The protesters gather at noon every Friday in front of the Montpelier post office, sharing signs made up years ago to tell their little part of the world why they oppose the latest war involving the United States.
There might be as few as two people in the midwinter cold, or as many as 20 at the height of summer. But a decade after the invasion of Iraq, protesters there and at similar demonstrations coast to coast still show up, determined to remind people that the U.S. is at war.
“I believe there are many, many people who know in their conscience that we are at war, that we aren’t really in any danger of being invaded by the terrorists,” said David Connor, 76, of East Montpelier, a Vietnam-era objector who’s been a Montpelier protest regular for years. “There’s more terror in the world for fear of what we can do and have done than there is fear that there are terrorists going to take over countries like this.”
While the war in Iraq is over for the United States, the war in Afghanistan continues, largely off the public radar as it fades from front pages and the top of television newscasts. In a way similar to how U.S. service members continue to fight overseas, the small groups of protesters still regularly protest, their voices all but lost in the chatter of a country focused on other things.
“It’s a constant reminder that we are still fighting in various countries. We haven’t really come out of Iraq and Afghanistan,” said Scilla Wahrhaftig, the Pennsylvania program director for the American Friends Service Committee in Pittsburgh, where there are two regular protests every Saturday. “These little vigils around the country do have that impact of reminding people that this is still going on.”
Most of the time, the protesters generate few comments from passers-by, but occasionally people object. During Friday’s Montpelier protest, businessman Henry Partlow stopped and talked to the protesters. He didn’t like one of the signs that used the phrase, “We demand peace.”
“A demand is something that you hear from a terrorist or a dictatorship: You will meet my demands or there will be consequences,” said Partlow, who noted their right to protest was won by people who put their lives on the line and sometimes gave them up. “It seemed like such an oxymoron. Why would you put that on your sign, ‘We demand peace’?”
Randi Law, spokeswoman for the 1.6 million-member Veterans of Foreign Wars, said veterans across the country notice the protests and respect the rights of the protesters to do so.
“I think the overall consensus is it is somewhat disrespectful. Our service members didn’t take it upon themselves, so to speak, to go into battle,” Law said. “They answered their nation’s call when they were called up.”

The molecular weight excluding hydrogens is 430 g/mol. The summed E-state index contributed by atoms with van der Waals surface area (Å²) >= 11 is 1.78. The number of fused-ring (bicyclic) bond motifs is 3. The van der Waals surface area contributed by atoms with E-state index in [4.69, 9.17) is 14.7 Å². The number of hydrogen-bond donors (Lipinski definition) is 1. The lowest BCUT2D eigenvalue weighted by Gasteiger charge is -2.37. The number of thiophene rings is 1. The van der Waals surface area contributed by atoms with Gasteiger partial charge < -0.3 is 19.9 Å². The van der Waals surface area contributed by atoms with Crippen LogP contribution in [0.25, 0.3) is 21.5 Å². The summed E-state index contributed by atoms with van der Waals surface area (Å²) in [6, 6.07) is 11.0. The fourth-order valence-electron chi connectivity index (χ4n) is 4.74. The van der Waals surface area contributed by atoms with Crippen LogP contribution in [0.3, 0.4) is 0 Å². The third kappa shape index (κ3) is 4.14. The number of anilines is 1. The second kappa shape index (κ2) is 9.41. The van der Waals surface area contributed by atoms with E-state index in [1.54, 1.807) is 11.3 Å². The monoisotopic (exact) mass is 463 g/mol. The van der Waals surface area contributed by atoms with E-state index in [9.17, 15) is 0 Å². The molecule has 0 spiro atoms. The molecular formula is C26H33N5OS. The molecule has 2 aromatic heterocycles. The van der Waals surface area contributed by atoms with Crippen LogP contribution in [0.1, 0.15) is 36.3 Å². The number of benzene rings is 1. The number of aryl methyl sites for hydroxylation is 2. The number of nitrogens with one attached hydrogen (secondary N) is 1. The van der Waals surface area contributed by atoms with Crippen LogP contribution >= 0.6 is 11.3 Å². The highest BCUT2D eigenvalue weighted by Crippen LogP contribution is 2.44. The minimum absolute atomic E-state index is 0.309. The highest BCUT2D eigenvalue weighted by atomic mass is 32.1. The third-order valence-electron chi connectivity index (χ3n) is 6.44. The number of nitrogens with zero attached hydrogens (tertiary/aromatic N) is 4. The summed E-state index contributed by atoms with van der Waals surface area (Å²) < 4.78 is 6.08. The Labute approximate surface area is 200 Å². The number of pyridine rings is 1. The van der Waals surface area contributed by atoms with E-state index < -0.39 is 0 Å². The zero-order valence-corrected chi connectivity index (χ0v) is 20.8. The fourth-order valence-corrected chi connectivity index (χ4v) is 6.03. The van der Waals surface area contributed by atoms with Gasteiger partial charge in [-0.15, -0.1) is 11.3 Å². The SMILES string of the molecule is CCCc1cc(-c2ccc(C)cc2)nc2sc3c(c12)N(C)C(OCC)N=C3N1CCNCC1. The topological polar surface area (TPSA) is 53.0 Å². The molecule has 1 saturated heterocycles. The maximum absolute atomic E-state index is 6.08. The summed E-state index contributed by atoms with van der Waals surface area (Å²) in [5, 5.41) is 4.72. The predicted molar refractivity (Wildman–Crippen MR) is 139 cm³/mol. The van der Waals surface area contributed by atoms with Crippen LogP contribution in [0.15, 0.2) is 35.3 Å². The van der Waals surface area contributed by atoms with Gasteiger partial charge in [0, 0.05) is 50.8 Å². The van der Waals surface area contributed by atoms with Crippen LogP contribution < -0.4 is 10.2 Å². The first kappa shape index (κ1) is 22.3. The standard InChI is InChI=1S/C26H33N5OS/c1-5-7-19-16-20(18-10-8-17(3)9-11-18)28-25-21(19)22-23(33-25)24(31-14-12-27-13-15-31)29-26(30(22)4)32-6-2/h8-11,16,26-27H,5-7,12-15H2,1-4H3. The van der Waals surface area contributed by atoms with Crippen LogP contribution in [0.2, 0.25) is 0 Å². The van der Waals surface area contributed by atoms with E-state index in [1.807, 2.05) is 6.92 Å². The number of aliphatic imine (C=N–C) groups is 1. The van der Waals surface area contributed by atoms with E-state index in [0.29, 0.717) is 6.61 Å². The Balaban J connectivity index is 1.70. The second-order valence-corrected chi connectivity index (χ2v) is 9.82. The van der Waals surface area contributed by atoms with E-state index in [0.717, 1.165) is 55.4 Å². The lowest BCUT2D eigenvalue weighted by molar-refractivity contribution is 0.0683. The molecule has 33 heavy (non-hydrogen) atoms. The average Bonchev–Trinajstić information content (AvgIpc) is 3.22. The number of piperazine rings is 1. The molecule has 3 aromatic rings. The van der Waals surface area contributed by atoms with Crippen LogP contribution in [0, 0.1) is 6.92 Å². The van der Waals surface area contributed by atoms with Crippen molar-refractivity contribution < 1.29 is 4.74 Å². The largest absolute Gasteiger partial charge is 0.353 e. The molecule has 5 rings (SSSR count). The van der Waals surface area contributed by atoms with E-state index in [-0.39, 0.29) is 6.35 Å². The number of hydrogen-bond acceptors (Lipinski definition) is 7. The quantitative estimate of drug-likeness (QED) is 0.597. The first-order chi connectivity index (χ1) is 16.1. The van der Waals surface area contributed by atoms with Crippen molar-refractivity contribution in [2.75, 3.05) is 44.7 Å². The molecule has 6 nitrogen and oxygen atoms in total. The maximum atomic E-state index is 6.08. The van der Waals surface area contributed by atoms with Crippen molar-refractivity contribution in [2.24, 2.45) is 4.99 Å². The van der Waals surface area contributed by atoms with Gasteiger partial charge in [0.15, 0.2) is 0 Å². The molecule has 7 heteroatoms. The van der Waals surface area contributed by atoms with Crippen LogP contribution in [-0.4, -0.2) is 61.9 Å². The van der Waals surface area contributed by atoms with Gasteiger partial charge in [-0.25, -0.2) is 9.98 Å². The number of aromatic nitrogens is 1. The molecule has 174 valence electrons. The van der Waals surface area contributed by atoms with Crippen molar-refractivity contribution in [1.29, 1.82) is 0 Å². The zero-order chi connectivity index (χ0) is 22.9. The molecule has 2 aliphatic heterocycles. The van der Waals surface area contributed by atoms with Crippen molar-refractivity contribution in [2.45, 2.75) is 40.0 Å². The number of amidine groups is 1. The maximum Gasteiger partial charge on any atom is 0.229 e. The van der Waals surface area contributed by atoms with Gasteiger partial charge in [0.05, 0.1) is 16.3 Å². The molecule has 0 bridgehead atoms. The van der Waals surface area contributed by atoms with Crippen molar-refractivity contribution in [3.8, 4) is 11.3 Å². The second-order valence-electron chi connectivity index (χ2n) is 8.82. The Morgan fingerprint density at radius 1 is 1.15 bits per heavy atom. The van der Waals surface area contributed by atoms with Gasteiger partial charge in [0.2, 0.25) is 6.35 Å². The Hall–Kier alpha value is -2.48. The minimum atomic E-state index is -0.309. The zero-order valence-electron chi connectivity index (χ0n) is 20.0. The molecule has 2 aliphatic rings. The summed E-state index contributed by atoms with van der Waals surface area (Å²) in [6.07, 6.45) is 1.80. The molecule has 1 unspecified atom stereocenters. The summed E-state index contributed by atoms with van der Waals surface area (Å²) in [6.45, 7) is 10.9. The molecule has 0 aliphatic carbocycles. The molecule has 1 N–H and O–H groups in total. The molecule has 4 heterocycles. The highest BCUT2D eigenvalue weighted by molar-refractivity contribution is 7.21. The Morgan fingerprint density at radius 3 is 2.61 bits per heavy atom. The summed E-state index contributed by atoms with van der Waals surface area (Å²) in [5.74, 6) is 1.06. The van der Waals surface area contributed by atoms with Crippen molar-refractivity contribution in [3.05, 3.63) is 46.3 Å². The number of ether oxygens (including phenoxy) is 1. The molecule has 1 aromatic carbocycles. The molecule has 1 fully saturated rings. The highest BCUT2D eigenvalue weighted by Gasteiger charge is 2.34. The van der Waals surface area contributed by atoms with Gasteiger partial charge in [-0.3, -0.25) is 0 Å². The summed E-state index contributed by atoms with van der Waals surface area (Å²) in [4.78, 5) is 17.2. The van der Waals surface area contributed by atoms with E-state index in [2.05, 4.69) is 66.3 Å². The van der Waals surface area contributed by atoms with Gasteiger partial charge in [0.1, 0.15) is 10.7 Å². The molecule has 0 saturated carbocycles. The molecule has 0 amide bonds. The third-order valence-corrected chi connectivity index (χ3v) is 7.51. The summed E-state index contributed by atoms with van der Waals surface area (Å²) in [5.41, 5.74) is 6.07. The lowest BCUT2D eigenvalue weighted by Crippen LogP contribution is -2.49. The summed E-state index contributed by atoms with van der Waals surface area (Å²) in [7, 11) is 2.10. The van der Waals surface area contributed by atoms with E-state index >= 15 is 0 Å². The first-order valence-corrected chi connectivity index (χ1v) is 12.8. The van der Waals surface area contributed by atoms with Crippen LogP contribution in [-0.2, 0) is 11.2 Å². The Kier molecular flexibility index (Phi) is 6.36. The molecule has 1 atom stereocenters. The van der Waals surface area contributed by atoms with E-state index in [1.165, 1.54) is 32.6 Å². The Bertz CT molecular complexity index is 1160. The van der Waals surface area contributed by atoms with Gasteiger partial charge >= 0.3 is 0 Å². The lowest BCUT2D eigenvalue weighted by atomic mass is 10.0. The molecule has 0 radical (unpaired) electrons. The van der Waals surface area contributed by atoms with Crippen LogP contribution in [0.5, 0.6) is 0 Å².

Many of the protesters are older, veterans of the civil rights marches of the 1960s and anti-Vietnam protests, who never lost their activism.
In San Francisco, a chapter of the American Friends Service Committee started holding vigils in front of the federal building after the start of the war in Afghanistan in 2001. At first there was some hostility, said Stephen McNiel, the group’s peace education director.
“Over time, especially, people in the building and the neighborhood came to sort of really like the vigil and so respected the fact that people were out there every week, rain or shine,” McNeil said.
For the last eight years just outside Denver, Colorado Citizens for Peace meets every Saturday on a busy corner. Usually about a half-dozen protesters show up.
“When we’re lucky enough to have more, we get far better honks, you know, people notice us more,” said Kathy Tolman, 69, of Wheat Ridge, Colo. She said she has been a political activist since 1968, after the assassinations of Martin Luther King Jr. and Robert F. Kennedy.
“It’s so amazing to me,” she said. “It doesn’t take a lot of people, really, to have an impact. Twenty people can really get noticed when they’re on a street corner.”
In Montpelier, the capital of a state known for its leftist political activism, the Friday protests predate the invasion of Iraq by decades. Every time there’s a protest, building security officials fill out a form, noting the event. They date to at least the mid-1980s.
Last Friday, about a half-dozen people came and went.
Ann Burcroff, 80, of Montpelier, said her activism goes back decades, traced to the Israeli-Palestinian conflict. The protests don’t draw the attention they once did, and even though they don’t appear to have done much to end the wars, she feels it’s worth it.
“I don’t have much money,” she said. “I don’t have much power, but I have a voice, and this is one way of exercising an opinion, and people do stop and listen, they argue, they talk, they see us here, they think about it.”
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Copyright 2013 Capitol Hill Blue